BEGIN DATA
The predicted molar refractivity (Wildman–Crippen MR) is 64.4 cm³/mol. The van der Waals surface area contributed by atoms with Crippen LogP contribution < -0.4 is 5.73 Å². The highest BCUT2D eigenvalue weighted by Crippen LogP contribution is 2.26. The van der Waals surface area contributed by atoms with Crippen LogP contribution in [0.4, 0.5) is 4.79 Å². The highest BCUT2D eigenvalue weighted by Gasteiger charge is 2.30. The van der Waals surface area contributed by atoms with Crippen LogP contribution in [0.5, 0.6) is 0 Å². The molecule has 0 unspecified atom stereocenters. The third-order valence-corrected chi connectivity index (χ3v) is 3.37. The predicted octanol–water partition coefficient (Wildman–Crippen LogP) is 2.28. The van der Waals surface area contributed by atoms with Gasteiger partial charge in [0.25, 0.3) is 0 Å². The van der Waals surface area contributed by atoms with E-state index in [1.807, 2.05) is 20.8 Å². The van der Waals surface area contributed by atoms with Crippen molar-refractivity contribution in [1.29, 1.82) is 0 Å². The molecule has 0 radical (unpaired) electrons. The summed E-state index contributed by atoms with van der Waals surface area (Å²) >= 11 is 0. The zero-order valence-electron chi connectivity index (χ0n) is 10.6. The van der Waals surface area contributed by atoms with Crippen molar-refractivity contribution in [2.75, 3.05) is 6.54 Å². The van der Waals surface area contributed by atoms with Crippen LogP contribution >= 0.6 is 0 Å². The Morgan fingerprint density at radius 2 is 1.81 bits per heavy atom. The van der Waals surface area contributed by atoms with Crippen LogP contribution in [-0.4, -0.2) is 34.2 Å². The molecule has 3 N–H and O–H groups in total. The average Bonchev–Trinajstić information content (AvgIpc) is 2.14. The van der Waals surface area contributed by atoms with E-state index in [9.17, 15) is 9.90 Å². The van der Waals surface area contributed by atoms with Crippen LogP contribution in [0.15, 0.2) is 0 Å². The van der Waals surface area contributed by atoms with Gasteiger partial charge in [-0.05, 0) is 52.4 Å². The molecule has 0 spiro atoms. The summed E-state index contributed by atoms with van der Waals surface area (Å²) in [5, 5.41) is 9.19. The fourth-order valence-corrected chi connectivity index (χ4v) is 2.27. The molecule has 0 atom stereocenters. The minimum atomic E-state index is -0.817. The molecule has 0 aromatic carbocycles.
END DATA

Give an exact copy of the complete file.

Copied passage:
The predicted molar refractivity (Wildman–Crippen MR) is 64.4 cm³/mol. The van der Waals surface area contributed by atoms with Crippen LogP contribution < -0.4 is 5.73 Å². The highest BCUT2D eigenvalue weighted by Crippen LogP contribution is 2.26. The van der Waals surface area contributed by atoms with Crippen LogP contribution in [0.4, 0.5) is 4.79 Å². The highest BCUT2D eigenvalue weighted by Gasteiger charge is 2.30. The van der Waals surface area contributed by atoms with Crippen LogP contribution in [0.5, 0.6) is 0 Å². The molecule has 0 unspecified atom stereocenters. The third-order valence-corrected chi connectivity index (χ3v) is 3.37. The predicted octanol–water partition coefficient (Wildman–Crippen LogP) is 2.28. The van der Waals surface area contributed by atoms with Gasteiger partial charge in [0.25, 0.3) is 0 Å². The van der Waals surface area contributed by atoms with E-state index in [1.807, 2.05) is 20.8 Å². The van der Waals surface area contributed by atoms with Crippen molar-refractivity contribution in [1.29, 1.82) is 0 Å². The molecule has 0 radical (unpaired) electrons. The summed E-state index contributed by atoms with van der Waals surface area (Å²) >= 11 is 0. The zero-order valence-electron chi connectivity index (χ0n) is 10.6. The van der Waals surface area contributed by atoms with Crippen molar-refractivity contribution in [2.75, 3.05) is 6.54 Å². The van der Waals surface area contributed by atoms with Crippen LogP contribution >= 0.6 is 0 Å². The Morgan fingerprint density at radius 2 is 1.81 bits per heavy atom. The van der Waals surface area contributed by atoms with Crippen LogP contribution in [-0.4, -0.2) is 34.2 Å². The molecule has 3 N–H and O–H groups in total. The average Bonchev–Trinajstić information content (AvgIpc) is 2.14. The van der Waals surface area contributed by atoms with E-state index in [9.17, 15) is 9.90 Å². The van der Waals surface area contributed by atoms with Crippen LogP contribution in [0.15, 0.2) is 0 Å². The van der Waals surface area contributed by atoms with Gasteiger partial charge in [-0.05, 0) is 52.4 Å². The molecule has 0 spiro atoms. The summed E-state index contributed by atoms with van der Waals surface area (Å²) in [5, 5.41) is 9.19. The fourth-order valence-corrected chi connectivity index (χ4v) is 2.27. The molecule has 0 atom stereocenters. The minimum atomic E-state index is -0.817. The molecule has 0 aromatic carbocycles.